I finally saw a live tarsier! Not those fuzzy ones hanging from the rear view mirrors of automobiles, or those carved on bamboos used as pendants for key chains. I’m talking about a real breathing tarsier.
The tarsier is one of the oldest land species in continuous existence in the Philippines, dated at around 45 million years. Initially dubbed as the “world’s smallest monkey” due to its physical similarities to monkees, but the tarsier belongs to the more primitive suborder prosimil, or prosimian.
A missionary by the name of J.G. Camel gave the description of a tarsier to J. Petiver who published it in 1705. It was then the tarsier was initially given its scientific name Cerchopithecus Luzonis Minimus. It eventually got the name Simia Syrichta in 1758, and later Tarsius Syrichta. This is how it finally became known to the rest of the western world.
Locals refer to tarsiers as maomag.
The tarsier has one of the slowest fetal growth rates of any mammal, taking six months to reach a birth weight of 23 grams!
Tarsiers measure only between 8 to 16 cm. Despite its diminutive size, however, tarsiers can spin their heads 180 degrees, and jump to a height of 16 feet!
This tiny baby, however, has the highest infant-weight-to-maternal weight ratio of any primate that gives birth to a single infant.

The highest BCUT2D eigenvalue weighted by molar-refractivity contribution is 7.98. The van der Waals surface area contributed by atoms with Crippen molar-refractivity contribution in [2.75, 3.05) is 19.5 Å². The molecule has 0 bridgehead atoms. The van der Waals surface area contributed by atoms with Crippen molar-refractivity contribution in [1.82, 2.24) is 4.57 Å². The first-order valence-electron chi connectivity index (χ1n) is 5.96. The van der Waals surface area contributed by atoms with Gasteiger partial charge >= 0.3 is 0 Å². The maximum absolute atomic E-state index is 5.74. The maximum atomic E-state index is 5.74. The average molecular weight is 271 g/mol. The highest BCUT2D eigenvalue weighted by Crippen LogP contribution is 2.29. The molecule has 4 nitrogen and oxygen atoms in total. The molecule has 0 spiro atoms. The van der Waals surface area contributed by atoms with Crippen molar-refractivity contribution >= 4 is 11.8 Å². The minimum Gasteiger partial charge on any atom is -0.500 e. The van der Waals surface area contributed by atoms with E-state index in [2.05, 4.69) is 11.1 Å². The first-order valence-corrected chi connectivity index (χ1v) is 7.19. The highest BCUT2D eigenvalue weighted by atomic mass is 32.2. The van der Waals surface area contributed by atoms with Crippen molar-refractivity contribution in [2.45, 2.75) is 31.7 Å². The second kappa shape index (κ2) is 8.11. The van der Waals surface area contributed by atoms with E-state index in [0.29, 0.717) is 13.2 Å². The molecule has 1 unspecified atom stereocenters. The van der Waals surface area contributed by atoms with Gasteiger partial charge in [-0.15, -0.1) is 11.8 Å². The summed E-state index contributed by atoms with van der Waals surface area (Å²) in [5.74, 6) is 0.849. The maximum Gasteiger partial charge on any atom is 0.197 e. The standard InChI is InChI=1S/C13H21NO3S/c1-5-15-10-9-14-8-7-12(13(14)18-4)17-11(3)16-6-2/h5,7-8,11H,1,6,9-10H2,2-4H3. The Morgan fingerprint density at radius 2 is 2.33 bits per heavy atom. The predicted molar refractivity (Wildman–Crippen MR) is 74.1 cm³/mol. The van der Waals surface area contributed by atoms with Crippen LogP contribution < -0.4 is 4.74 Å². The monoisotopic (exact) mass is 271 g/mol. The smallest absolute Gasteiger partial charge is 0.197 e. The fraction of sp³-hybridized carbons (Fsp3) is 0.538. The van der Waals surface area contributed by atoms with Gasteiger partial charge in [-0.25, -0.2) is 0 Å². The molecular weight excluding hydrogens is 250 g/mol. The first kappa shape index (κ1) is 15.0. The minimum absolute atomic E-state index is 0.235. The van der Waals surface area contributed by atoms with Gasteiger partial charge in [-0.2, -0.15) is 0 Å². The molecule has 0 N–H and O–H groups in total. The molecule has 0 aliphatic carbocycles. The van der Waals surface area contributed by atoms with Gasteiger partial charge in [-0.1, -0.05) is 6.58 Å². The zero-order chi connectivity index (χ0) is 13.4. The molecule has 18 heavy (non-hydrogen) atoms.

Also, female tarsiers readily act as foster mothers to orphaned baby tarsiers.
Besides director Steven Spielberg’s E.T., John Lucas’ Yoda was also inspired by the Tarsier. It would certainly be nice if they could both contribute to the upkeep of tarsiers in sanctuaries here in the Philippines.
At the Philippine Tarsier Sanctuary in Corella, Bohol, the tarsiers are no kept in cages, but live in a gated protected area. Being nocturnal creatures, they are free to roam and hunt for their food – even jumping outside of the sanctuary’s fences – but they do return home when done with their nighttime gallivanting.
This Tarsier Sanctuary is a sprawling 134 hectares of forested land. The Tarsier Sanctuary is in the midst of the towns of Sicatuna and Corella in Bohol.
To get to there, one can ride a bus or jeepney. In the Tagbilaran bus/jeepney terminal, take a bus that is bound for Sikatuna, which is about a 30-minute ride.
From Sikatuna, you can hire a pedicab or motorbike for about 40 pesos. For a faster and more convenient trip, you can also get a cab or one of those for-hire cars from hotels and travel agencies. The sactuary is approximately 14 kilometers from Tagbilaran City, and about four kilometers from Corella.
As much as I was thrilled to have finally seen these cute creatures, I was hit with a sense of guilt upon realizing that out of thousands of tarsiers who reside in this sanctuary, only four remain awake for tourists to gawk over and photograph. It seems as if these four had boldly sacrificed themselves to protect their fellow tarsiers and their young from the stressful role of being eco-tour exhibits.
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